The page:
“Do you want a baby or not?” my wife’s gynaecologist asked.
The question was directed at me.
We’d been trying to conceive the old-fashioned way for many months. Even though we’d been told that we would be unlikely to conceive without medical assistance I didn’t want to believe it.
I’d been wavering, trying just one more month. And then another. And then another. Even though my wife had undergone all the fertility tests she needed, I was delaying having a sperm test.
I really wanted to become a father, but I wanted baby-making to be a natural process, rather than a science experiment. Being Catholic and having a thorough schooling in Marxist critiques of how our humanity and nature are being remade through technology didn’t help either.
It took some tough love from my wife’s gynaecologist to make me realise I was focusing on the process at the expense of the outcome. If I wanted a baby I needed to have that fertility test, so our doctor could have all the facts before recommending the right course of action.
It turns out that I’m not alone when it comes to avoiding fertility tests. Online discussion boards on fertility are littered with women trying to work out how to get their male partners to have their fertility tested.
One recent UK study of 22 men experiencing infertility and going through IVF published in the journal, Sociology of Health & Illness found that all had delayed seeking help — even though they all said they desperately wanted children. In one case, the interviewee had left it five years before seeking help.
In some cases, ignorance led men to believe that they didn’t have a problem. The fact that they could produce a semen sample led them to mistakenly believe that they were fertile.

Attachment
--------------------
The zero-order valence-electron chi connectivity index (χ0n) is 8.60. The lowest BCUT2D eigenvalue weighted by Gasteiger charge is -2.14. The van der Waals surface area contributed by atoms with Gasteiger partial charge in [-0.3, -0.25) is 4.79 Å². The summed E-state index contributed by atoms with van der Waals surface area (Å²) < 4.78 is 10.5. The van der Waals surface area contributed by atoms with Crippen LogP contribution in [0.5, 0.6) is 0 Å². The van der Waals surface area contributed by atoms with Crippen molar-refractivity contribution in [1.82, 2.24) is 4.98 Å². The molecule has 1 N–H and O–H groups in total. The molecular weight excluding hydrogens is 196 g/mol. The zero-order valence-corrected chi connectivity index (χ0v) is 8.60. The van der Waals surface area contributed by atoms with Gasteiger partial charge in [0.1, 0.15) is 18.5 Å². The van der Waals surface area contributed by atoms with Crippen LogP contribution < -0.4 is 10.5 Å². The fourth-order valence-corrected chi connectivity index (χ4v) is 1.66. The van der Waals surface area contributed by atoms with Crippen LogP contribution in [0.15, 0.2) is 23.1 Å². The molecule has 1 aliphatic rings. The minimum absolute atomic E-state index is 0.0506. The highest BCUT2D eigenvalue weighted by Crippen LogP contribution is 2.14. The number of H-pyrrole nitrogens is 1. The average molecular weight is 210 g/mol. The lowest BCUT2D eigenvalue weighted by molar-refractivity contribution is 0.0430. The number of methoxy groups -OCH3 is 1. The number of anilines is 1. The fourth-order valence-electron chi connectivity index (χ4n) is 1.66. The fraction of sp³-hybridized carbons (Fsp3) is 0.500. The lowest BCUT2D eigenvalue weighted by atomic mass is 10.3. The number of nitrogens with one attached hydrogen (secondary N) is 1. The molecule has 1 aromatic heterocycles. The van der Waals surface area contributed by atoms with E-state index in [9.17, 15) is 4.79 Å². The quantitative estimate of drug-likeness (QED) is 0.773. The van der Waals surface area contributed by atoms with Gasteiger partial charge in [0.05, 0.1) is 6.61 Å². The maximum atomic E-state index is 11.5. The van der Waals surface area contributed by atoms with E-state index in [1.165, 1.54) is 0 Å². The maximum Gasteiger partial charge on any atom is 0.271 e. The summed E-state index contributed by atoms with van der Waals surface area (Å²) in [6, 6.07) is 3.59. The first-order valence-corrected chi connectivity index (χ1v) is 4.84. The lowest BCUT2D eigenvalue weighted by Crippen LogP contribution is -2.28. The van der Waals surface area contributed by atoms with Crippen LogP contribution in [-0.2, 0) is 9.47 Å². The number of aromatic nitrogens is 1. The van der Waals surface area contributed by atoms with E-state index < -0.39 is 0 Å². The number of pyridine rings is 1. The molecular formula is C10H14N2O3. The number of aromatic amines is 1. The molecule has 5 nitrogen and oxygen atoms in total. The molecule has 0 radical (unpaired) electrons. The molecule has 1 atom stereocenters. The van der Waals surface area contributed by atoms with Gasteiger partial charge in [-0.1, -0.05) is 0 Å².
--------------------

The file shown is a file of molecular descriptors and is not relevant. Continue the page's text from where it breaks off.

Others simply took it for granted that they didn’t have a problem. Since the capacity to sire children is so strongly entwined with masculinity and male identity, men often simply assume they are fertile.
As one interviewee put it: “It’s such a primitive thing that you just take for granted …. It’s just a basic thing, a kind of given that you can have children …. and it’s spoken about in a real masculine way... In crude ways about getting people pregnant.”
When you take into account that men are notoriously slow to seek medical help for standard complaints and add in the cultural baggage that fertility is linked to male identity, it’s not surprising that men are reluctant to take the first step.
But it’s just one more way in which Standard Operating Masculinity works against men. It’s an especially poor strategy when it comes to fertility. Unlike other health issues that can be managed reasonably well on an individual basis, fertility is a double act and the clock is ticking. Leaving things one year — let alone five — is an eternity when it comes to fertility.
And the reality is that for most men — not all, but most — a fertility test is a walk in the park compared to what women go through. Sure, there’s some awkwardness about “producing a sample”, but typically it’s nothing compared to the invasiveness and pain women have to endure.
If you do end up going down the IVF path, remember that for most men, your job is done in a few minutes. Your partner, meanwhile, is likely to be turned into an experiment in hormonal science as well as being prodded and pushed, and stuck with needles and gloved hands.
Of course, just getting tested guarantees nothing. Even if you have Olympic standard swimmers, vast in number, well-formed and all the motility in the world, you may still not get a baby.
But at least, armed with knowledge, you can make informed decisions. Without it, you’re upholding an outdated and unhelpful ideal of masculinity that achieves nothing. You’re just left with the pain and anguish of never knowing.
With an increasing numbers of Australians delaying parenthood until their 30s and reports of declining sperm counts among men, we badly need to re-write the rules around masculinity, masculine identity and fertility and focus on the real issue: Do you want a baby or not?